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Planting lots of Pyracantha and want to give them a good start

wcarlwwcarlw Posts: 22
HI guys,

Im totally new to this stuff so go easy on me if I say something silly.

I am going to be planting lots of pyracantha for a security hedge.

I want to give it the best start possible and i dont mind spending a little bit of money to achieve that.

My soil is 'normal' if thats a thing, nothing outstanding about it, we have a few trees in the garden so im sure the soil isnt bad.

My plan is to dig up the area (the width of the garden) and prep it for the shrubs.

I will use compost on this occasion, im going to mix it in with the top soil, i also believe Blood, fish and bone is good but im not 100% sure about how to apply it, do i sprinkle it on after planting or mix it in?

I was going to use miracle grow compost which i know has fertiliser in it so will the B.F & B cause any adverse effects?

Am I going about this the right way? or is there a better way?

The Pyracantha will be about 6ft on arrival if that makes any difference.

Thanks guys


  • AnniDAnniD Posts: 11,948
    Welcome to the forum @wcarlw :) First thing, pyracantha are extremely prickly (As you obviously know !) , so wear a good pair of gloves. They are pretty tough shrubs, so you don't need to mollycoddle them. My advice is not to use the miracle gro compost at this time of year, just a good quality multi purpose. If you can, l would use mychorrizal fungi. You put this around the rootball if they are pot grown plants, or in the planting hole if they are bare rooted. That's my advice, there will be others ! Don't worry about asking questions, this is a friendly forum !
  • wcarlwwcarlw Posts: 22
    Hi Anni,

    Yes VERY prickly, thats my reason for choosing them, the berries too :smile: 

    Yes i forgot about the gloves, i will order a pair or two so someone can hep me plant them. Thanks, i will look into the mychorrizal fungi on Amazon.

    The shrubs are currently in a pot but will be taken out and put in the ground when they arrive, would that constitute being bare rooted?

    Also with the mychorrizal fungi, would i not need the Blood, fish and bone?

    Thank you for your help

  • FairygirlFairygirl Posts: 53,996
    They're very easy. If the soil is in decent condition, just add some compost and B,F&B when planting, water in well and stand back   ;)
    A mulch of manure, more compost, or bark, will help keep things neat and tidy over winter too. Spacing for a hedge would be around 12 to 18 inches. They get quite robust in a few years, with decent trunks on them, if they have a good start.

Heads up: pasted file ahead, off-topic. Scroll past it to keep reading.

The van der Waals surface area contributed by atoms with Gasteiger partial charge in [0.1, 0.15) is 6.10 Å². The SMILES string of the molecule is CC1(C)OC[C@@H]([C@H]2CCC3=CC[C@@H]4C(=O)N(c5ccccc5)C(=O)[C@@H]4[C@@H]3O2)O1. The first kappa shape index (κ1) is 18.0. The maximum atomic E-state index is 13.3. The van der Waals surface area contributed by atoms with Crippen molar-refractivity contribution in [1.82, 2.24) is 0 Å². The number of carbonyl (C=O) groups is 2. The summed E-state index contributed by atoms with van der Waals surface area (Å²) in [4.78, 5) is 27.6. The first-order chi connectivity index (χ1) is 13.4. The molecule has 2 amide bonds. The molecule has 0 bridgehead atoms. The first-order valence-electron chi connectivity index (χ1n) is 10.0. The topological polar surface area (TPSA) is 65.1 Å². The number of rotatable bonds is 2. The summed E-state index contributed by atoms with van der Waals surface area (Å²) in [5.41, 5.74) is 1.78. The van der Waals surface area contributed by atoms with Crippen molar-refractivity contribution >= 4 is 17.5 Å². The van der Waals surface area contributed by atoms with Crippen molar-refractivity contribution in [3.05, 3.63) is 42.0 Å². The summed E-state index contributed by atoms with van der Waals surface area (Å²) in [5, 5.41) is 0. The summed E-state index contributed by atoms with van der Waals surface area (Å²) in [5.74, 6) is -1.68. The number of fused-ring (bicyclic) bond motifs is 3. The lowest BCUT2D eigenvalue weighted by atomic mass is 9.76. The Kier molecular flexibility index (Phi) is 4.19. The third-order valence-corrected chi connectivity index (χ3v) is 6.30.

General advice is a sunny spot and free draining soil, but they will actually grow in shade very well, and in almost any soil. 
    It's a place where beautiful isn't enough of a word....

    I live in west central Scotland - not where that photo is...
  • I think bare rooted means that the plants arrive in a bag without soil and need planting ASAP....
  • FairygirlFairygirl Posts: 53,996
    If they're in a pot - they're potted. Bare rooted means they've been grown in the ground, then lifted and dispatched, often with hessian or similar round them.
    Ideally , you plant right away, but you can heel them into a bit of spare ground, or keep them damp with a bit of soil over them etc, until you're ready to plant properly.
    It's a place where beautiful isn't enough of a word....

    I live in west central Scotland - not where that photo is...
  • AnniDAnniD Posts: 11,948
    Sorry, had to cook the dinner ! If you used the mychorrizal fungi , l would say you would not need the bfb, but you could fork some in in the Spring. Hope all this is helpful and not too confusing  :)
  • wcarlwwcarlw Posts: 22
    Thanks everyone, im reading up and the Fungi and what it does looks very impressive. I think ill go with that :-)

    So what ill do is

    Prep the ground (get rid of grass etc)

    Add some multi-purpose compost

    When i dig the hole, put in the required amounts of Fungi in the bottom of the hole

    Add the plant from the plant pot (3 litre pots)

    Cover with soil

    Then add more compost on top as mulch

    I think im getting this!!

    Thank you everyone
  • MarlorenaMarlorena Posts: 8,354
    I've never fussed over a pyracantha…  my favourite varieties are 'Soleil d'Or'..'Teton'.. and 'Orange Glow'...
    ... dig reasonable hole, take plant out of pot, place in hole, back fill, firm with foot, and water in well...   other than that, I shouldn't bother personally..    
    ...feeding is simply not necessary in my experience.. and as for getting it off to a good start, always remember that it has to get used to the rest of your soil conditions, so fussing over the planting hole with luxury ingredients, is probably opposite to what it's going to find when it ventures out from that hole, which is why some people advise that it's best not to over do it... 
    East Anglia, England
  • wcarlwwcarlw Posts: 22
    edited October 2018
    That makes perfect sense, I think i will def go with the Fungi because of what it does and use some compost, even if its to make myself feel better :wink: and leave it at that until spring.

    The Pyracantha im getting is Red column, Orange glow and Golden charmer

    Does the site keep going down? I think my internet may be playing up :-(
  • AnniDAnniD Posts: 11,948
    Could be your internet, mine's okay. Good luck with the planting - and watch out for those spiky bits !
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